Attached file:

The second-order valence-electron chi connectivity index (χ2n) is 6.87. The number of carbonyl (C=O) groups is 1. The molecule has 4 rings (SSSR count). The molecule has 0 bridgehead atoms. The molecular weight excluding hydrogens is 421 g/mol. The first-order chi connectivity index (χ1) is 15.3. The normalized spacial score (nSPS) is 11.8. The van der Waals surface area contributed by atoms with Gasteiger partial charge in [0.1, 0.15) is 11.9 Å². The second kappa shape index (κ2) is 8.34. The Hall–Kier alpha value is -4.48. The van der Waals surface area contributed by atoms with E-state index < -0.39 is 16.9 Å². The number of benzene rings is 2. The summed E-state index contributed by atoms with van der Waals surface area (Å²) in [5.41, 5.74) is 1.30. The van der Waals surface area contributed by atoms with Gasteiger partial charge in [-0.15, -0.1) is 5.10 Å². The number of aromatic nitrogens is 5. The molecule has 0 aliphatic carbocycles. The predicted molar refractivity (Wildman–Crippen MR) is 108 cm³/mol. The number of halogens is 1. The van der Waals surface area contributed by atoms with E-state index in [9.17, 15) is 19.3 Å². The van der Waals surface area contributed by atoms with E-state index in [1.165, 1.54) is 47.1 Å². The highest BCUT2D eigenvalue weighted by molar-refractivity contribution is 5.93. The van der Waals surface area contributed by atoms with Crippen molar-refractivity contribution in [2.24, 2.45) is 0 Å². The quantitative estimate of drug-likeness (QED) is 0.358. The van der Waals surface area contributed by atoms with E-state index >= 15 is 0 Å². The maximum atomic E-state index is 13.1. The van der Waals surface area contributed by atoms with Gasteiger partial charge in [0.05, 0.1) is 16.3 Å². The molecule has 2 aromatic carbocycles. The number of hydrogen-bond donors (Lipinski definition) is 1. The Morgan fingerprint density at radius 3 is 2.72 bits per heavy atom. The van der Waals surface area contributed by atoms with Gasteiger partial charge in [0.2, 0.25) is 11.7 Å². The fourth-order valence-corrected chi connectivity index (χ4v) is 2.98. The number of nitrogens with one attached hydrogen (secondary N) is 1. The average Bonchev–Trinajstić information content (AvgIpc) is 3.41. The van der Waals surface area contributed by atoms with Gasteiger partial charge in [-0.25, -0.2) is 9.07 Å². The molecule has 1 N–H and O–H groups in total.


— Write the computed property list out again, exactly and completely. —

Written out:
The second-order valence-electron chi connectivity index (χ2n) is 6.87. The number of carbonyl (C=O) groups is 1. The molecule has 4 rings (SSSR count). The molecule has 0 bridgehead atoms. The molecular weight excluding hydrogens is 421 g/mol. The first-order chi connectivity index (χ1) is 15.3. The normalized spacial score (nSPS) is 11.8. The van der Waals surface area contributed by atoms with Gasteiger partial charge in [0.1, 0.15) is 11.9 Å². The second kappa shape index (κ2) is 8.34. The Hall–Kier alpha value is -4.48. The van der Waals surface area contributed by atoms with E-state index < -0.39 is 16.9 Å². The number of benzene rings is 2. The summed E-state index contributed by atoms with van der Waals surface area (Å²) in [5.41, 5.74) is 1.30. The van der Waals surface area contributed by atoms with Gasteiger partial charge in [-0.15, -0.1) is 5.10 Å². The number of aromatic nitrogens is 5. The molecule has 0 aliphatic carbocycles. The predicted molar refractivity (Wildman–Crippen MR) is 108 cm³/mol. The number of halogens is 1. The van der Waals surface area contributed by atoms with E-state index in [9.17, 15) is 19.3 Å². The van der Waals surface area contributed by atoms with E-state index in [1.165, 1.54) is 47.1 Å². The highest BCUT2D eigenvalue weighted by molar-refractivity contribution is 5.93. The van der Waals surface area contributed by atoms with Crippen molar-refractivity contribution in [2.24, 2.45) is 0 Å². The quantitative estimate of drug-likeness (QED) is 0.358. The van der Waals surface area contributed by atoms with E-state index >= 15 is 0 Å². The maximum atomic E-state index is 13.1. The van der Waals surface area contributed by atoms with Gasteiger partial charge in [0.05, 0.1) is 16.3 Å². The molecule has 2 aromatic carbocycles. The number of hydrogen-bond donors (Lipinski definition) is 1. The Morgan fingerprint density at radius 3 is 2.72 bits per heavy atom. The van der Waals surface area contributed by atoms with Gasteiger partial charge in [0.2, 0.25) is 11.7 Å². The fourth-order valence-corrected chi connectivity index (χ4v) is 2.98. The number of nitrogens with one attached hydrogen (secondary N) is 1. The average Bonchev–Trinajstić information content (AvgIpc) is 3.41. The van der Waals surface area contributed by atoms with Gasteiger partial charge in [-0.25, -0.2) is 9.07 Å². The molecule has 1 N–H and O–H groups in total.